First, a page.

Green Bay Packers 2016 NFL Draft prospect: Interview with Wisconsin OLB Joe Schobert
By Dan Dahlke
Today, we kick off our annual NFL Draft prospect Q&A series with Wisconsin native and former Badger outside linebacker Joe Schobert.
Schobert not only grew up in Waukesha, Wisconsin and always dreamt of playing for the Badgers, but he also had hopes to someday play in the NFL. And if this dream meant donning the Green and Gold, Schobert would consider himself lucky to play for the college and NFL team he grew up cheering for.
Now, this goal could become a reality this spring as Schobert prepares for the NFL Draft and the start of his professional career.
The Packers have a need at outside linebacker and could use another young pass rusher to create pressure off the edge and eventually replace Julius Peppers opposite Clay Matthews in the lineup.
As a senior, Schobert lit up the college world, finishing fourth in the nation in tackles for loss (14.5) and sixth in sacks (9.5) in nine starts. Lined up across from teammate Vince Biegel, he formed one of the best pass rushing duos in all of college football. Both edge defenders were a big reason Wisconsin was the nation’s second-ranked defense in 2015.
When considering his 14 quarterback hurries and five forced fumbles on top of his incredible sack production, Schobert simply put together one of the most impressive seasons of any defensive player in the FBS this past year.
Many draft analysts, like Rob Rang of CBS Sports, view Schobert as a third or fourth-round pick in the draft, but many also feel he’s one of the more underrated edge rushers in this class and should bring a lot of value to 3-4 teams, like the Packers, looking to add outside linebacker talent.
Because he seems like a great fit for Green Bay, I recently reached out to Schobert to get his thoughts on his game and the draft process.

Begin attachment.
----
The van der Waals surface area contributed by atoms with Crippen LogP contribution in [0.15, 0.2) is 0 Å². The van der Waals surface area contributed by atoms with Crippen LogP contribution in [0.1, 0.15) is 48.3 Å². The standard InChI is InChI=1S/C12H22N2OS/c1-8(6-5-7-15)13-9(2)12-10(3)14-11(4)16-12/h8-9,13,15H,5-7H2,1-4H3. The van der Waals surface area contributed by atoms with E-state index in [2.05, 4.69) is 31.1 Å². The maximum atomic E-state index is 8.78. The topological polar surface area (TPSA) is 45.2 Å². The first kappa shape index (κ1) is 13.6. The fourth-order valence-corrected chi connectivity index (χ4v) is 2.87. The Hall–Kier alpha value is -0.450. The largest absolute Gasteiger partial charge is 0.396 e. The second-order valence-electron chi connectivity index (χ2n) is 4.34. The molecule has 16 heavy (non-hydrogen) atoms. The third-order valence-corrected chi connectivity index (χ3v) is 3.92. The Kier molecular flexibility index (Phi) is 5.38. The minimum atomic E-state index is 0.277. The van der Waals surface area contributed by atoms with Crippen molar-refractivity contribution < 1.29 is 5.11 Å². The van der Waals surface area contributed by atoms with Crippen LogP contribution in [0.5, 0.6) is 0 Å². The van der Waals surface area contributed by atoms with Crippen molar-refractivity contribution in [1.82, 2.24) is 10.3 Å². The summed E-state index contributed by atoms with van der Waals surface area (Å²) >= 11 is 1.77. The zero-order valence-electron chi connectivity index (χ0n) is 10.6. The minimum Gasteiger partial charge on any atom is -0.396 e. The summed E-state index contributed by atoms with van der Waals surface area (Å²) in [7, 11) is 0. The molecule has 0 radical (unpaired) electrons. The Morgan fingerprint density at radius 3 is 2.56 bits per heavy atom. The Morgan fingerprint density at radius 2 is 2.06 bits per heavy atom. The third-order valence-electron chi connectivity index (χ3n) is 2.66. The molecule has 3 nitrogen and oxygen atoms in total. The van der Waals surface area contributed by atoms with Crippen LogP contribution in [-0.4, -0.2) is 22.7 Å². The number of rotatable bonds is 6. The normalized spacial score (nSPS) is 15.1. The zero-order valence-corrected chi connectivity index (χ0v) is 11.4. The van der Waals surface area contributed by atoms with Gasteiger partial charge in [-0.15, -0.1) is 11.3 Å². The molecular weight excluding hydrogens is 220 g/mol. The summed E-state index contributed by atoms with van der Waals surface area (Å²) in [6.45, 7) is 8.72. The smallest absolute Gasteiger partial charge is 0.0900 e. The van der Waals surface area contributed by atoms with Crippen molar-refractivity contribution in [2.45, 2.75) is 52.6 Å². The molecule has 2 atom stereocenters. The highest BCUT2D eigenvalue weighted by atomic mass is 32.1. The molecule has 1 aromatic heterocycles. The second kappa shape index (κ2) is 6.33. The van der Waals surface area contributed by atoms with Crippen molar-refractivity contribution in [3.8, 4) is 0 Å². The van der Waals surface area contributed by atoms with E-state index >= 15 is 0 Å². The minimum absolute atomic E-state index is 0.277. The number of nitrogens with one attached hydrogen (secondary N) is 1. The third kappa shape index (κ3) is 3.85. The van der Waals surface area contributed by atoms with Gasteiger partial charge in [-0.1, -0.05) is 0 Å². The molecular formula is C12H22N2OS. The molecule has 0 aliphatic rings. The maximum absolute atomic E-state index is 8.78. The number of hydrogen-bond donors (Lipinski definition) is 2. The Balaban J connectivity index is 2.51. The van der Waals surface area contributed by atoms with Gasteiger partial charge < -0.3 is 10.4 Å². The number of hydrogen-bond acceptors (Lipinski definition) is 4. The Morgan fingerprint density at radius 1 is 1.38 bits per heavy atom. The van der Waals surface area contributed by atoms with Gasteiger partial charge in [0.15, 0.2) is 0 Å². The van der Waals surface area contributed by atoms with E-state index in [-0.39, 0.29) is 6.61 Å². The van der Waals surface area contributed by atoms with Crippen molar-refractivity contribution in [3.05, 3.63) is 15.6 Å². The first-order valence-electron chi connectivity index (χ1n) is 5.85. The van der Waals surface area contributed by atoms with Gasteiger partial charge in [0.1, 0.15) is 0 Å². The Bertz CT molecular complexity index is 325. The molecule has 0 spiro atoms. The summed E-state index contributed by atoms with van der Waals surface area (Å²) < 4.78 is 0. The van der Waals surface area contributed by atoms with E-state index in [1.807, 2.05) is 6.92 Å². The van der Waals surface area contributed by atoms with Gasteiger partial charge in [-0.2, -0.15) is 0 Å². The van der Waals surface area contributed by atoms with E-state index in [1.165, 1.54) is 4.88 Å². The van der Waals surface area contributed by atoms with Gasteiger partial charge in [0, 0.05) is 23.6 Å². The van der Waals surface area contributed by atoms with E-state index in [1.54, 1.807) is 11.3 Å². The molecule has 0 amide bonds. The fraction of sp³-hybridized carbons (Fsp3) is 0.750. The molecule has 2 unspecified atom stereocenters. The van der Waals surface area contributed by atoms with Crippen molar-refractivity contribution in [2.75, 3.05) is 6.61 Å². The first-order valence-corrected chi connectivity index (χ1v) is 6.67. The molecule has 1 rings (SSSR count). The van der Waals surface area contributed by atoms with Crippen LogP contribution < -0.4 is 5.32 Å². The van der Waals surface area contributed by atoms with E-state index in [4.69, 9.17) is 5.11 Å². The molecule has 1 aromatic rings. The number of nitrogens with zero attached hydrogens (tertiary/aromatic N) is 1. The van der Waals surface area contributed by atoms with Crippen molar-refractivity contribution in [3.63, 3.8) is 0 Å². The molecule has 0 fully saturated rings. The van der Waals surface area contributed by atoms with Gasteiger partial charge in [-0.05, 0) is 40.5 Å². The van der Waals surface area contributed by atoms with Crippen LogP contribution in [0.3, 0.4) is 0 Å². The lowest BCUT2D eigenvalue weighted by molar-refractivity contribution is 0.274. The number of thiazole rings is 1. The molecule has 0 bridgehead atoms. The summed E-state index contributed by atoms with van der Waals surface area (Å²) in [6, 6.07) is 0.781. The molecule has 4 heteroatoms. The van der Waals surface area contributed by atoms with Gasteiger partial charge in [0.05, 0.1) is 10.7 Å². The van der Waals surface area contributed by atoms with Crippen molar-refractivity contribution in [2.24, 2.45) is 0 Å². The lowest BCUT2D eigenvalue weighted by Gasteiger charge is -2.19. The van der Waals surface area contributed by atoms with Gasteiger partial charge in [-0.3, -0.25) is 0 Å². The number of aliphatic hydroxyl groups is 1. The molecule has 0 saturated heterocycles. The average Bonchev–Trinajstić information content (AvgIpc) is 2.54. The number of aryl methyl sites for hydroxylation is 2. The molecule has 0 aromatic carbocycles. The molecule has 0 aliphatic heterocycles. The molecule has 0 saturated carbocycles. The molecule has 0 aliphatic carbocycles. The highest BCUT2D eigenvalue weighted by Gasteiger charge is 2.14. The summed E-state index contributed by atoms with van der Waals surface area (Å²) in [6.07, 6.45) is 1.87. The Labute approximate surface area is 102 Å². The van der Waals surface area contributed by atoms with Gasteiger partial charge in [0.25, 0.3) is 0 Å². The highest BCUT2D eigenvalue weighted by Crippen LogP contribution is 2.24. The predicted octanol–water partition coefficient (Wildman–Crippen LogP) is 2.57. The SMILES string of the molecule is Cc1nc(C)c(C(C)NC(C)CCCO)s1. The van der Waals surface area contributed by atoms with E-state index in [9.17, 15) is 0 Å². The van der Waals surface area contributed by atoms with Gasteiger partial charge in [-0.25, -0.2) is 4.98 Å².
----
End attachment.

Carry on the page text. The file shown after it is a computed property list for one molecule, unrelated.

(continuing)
He was kind enough to take the time to talk with me about his Wisconsin roots, what it meant to be a Badger, and where he’d see himself fitting in the Packers defense if drafted by Green Bay.
Joe Schobert Q&A
Q. First, tell us a little bit about your background. How did you first get into football and what led you to play linebacker, specifically?
JS: I first got into football when I was very young. There are pictures of me as a baby rolling a football around on the floor. And as soon as I was old enough to sign up for the local YMCA flag football team I made my parents sign me up! And, I also played Middle Linebacker growing up as well. I was always one of the more athletic guys on the team and liked to hit people, so my dad (who coached my youth teams defense) put me in the middle!
Q. As a Wisconsin native, what has your time playing for the Badgers meant to you? What has been your favorite part about playing for UW?
JS: It’s been great, obviously growing up in the state it was a dream of mine to one day play for the Badgers. So it makes me very happy to have had this opportunity to represent my state and family on the field here at UW. I think my favorite part of playing for UW is the friendships and connections I have made with my teammates throughout the years here.